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  1. #1
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    Design approach for a CRUD application

    Hello,
    I am about to start writing a system which is basically a CRUD application. I am currently in the planning phase, and have to choose development tools, but I afraid that I will not be able to take a good decision, hence my post in the forum.

    I need the folowing functionality (nothing fancy here)
    - Privilege control system, I would prefer role based one.
    - Input validation
    - Preferably some set of predefined controls to ease the handling of some DB attributes - such as dates.
    - Easy handling of insert/update/delete of records.
    - Means to support handling the standard set of entity relantionships: one-to-many, many-to-many.

    I searched the forum quite much, and read a couple of discussions about frameworks and ORM solutions for PHP. From my impressions the participants in the forum are inclined to agree that Mojavi is generally the best solution for MVC framework, and Propel for ORM. However I couldn't find a CRUD framework discussion / opinions. Unfortunately because of time constraints I do not have the time to properly explore at the available frameworks , and decide for myself which will be the best tool for the job. I found a couple of references to CakePHP, which perhaps is up to the task, but I was scared away by its small version number / immaturity . If there are people who are using it in a production environments I would love to hear their comments.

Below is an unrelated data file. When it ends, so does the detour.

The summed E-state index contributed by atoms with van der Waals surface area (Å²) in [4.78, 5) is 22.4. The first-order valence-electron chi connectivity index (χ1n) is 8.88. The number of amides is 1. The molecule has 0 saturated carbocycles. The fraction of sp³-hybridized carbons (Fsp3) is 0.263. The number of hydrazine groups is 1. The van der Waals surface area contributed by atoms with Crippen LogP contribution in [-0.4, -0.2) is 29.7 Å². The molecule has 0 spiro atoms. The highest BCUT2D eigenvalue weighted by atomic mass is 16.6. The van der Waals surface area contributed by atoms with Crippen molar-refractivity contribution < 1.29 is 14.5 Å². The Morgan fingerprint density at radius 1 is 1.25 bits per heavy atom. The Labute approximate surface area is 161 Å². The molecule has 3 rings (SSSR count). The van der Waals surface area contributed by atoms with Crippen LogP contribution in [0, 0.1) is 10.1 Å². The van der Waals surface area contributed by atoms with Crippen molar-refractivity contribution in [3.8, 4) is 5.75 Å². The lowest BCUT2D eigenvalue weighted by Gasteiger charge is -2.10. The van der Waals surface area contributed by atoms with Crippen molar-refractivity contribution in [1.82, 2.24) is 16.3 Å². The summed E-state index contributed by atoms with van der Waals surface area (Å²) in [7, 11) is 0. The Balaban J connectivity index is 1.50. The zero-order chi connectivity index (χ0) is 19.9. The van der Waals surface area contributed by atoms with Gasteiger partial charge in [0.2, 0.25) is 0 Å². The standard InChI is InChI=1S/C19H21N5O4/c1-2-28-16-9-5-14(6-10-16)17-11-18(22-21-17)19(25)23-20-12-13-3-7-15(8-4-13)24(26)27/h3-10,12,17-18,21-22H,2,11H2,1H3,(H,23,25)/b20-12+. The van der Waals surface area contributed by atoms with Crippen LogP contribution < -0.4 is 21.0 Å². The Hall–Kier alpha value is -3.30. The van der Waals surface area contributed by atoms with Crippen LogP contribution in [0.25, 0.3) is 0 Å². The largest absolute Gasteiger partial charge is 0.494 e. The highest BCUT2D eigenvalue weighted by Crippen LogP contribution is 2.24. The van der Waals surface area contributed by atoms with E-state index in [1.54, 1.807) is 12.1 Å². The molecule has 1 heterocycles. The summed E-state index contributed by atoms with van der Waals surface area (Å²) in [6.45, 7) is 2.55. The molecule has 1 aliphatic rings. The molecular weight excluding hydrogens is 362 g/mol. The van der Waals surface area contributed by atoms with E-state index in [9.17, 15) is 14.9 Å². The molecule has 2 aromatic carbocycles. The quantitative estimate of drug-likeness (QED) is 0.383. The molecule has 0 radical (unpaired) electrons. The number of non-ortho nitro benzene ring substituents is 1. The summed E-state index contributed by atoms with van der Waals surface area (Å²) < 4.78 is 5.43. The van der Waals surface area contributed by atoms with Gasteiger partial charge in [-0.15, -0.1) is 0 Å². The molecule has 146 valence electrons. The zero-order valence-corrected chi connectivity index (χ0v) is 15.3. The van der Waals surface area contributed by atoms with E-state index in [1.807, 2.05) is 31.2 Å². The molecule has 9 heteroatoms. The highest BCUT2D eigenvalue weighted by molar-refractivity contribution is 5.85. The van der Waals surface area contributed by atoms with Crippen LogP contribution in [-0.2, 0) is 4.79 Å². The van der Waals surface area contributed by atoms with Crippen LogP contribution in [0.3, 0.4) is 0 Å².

Another thing which is notable in the spec of the project is that its user base could grow fast, and be a large one, so I should keep an eye on performance. Again, comments on CakePHP's performance would be welcome.

    Thank you.

  2. #2
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    * Front Controller with Intercepting Filters for the Authentication Stuff
    * Model View Controller with Commands/Page Controllers as the Controllers and Active Records as the Views
    * Data Mappers to allow transparent db field names
    * Collections in the Active Records to support one-to-many and many-to-many relationships
    * Form Handlers within the Controllers for input validation
    * a general InputParser that makes $_GET, $_POST and $_COOKIE save